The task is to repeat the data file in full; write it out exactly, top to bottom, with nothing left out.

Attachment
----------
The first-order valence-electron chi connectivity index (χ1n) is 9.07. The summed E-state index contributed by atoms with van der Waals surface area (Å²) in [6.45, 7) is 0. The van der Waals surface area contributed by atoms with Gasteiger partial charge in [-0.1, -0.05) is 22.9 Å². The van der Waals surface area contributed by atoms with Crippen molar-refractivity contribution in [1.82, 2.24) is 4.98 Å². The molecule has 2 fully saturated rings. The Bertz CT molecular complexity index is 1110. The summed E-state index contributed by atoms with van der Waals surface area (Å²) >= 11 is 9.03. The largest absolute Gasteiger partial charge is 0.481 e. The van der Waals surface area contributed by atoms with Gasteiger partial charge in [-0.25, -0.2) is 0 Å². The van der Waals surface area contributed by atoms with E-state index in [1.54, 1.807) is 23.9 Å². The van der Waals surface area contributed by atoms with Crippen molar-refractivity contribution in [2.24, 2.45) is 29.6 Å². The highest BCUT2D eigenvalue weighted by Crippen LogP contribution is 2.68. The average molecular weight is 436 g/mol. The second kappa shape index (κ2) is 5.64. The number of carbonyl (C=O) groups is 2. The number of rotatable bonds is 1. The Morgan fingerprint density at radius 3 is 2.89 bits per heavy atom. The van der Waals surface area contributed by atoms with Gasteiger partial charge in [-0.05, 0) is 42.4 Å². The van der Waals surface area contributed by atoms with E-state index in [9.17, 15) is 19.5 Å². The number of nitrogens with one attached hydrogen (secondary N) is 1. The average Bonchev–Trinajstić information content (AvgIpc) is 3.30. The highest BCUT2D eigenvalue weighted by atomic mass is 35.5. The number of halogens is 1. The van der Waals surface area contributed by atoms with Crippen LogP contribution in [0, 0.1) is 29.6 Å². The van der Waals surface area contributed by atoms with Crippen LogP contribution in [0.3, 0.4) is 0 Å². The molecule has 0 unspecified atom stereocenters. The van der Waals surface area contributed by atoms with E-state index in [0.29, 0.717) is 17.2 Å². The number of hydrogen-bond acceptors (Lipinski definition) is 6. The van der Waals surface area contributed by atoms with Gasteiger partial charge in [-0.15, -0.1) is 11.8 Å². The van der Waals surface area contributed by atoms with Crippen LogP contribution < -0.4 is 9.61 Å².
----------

The first-order valence-electron chi connectivity index (χ1n) is 9.07. The summed E-state index contributed by atoms with van der Waals surface area (Å²) in [6.45, 7) is 0. The van der Waals surface area contributed by atoms with Gasteiger partial charge in [-0.1, -0.05) is 22.9 Å². The van der Waals surface area contributed by atoms with Crippen molar-refractivity contribution in [1.82, 2.24) is 4.98 Å². The molecule has 2 fully saturated rings. The Bertz CT molecular complexity index is 1110. The summed E-state index contributed by atoms with van der Waals surface area (Å²) >= 11 is 9.03. The largest absolute Gasteiger partial charge is 0.481 e. The van der Waals surface area contributed by atoms with Gasteiger partial charge in [-0.25, -0.2) is 0 Å². The van der Waals surface area contributed by atoms with E-state index in [1.54, 1.807) is 23.9 Å². The van der Waals surface area contributed by atoms with Crippen molar-refractivity contribution in [2.24, 2.45) is 29.6 Å². The highest BCUT2D eigenvalue weighted by Crippen LogP contribution is 2.68. The average molecular weight is 436 g/mol. The second kappa shape index (κ2) is 5.64. The number of carbonyl (C=O) groups is 2. The number of rotatable bonds is 1. The Morgan fingerprint density at radius 3 is 2.89 bits per heavy atom. The van der Waals surface area contributed by atoms with Gasteiger partial charge in [-0.05, 0) is 42.4 Å². The van der Waals surface area contributed by atoms with E-state index in [9.17, 15) is 19.5 Å². The number of nitrogens with one attached hydrogen (secondary N) is 1. The average Bonchev–Trinajstić information content (AvgIpc) is 3.30. The highest BCUT2D eigenvalue weighted by atomic mass is 35.5. The number of halogens is 1. The van der Waals surface area contributed by atoms with Crippen LogP contribution in [0, 0.1) is 29.6 Å². The van der Waals surface area contributed by atoms with Crippen LogP contribution in [0.3, 0.4) is 0 Å². The molecule has 0 unspecified atom stereocenters. The van der Waals surface area contributed by atoms with E-state index in [0.29, 0.717) is 17.2 Å². The number of hydrogen-bond acceptors (Lipinski definition) is 6. The van der Waals surface area contributed by atoms with Gasteiger partial charge in [-0.15, -0.1) is 11.8 Å². The van der Waals surface area contributed by atoms with Crippen LogP contribution < -0.4 is 9.61 Å².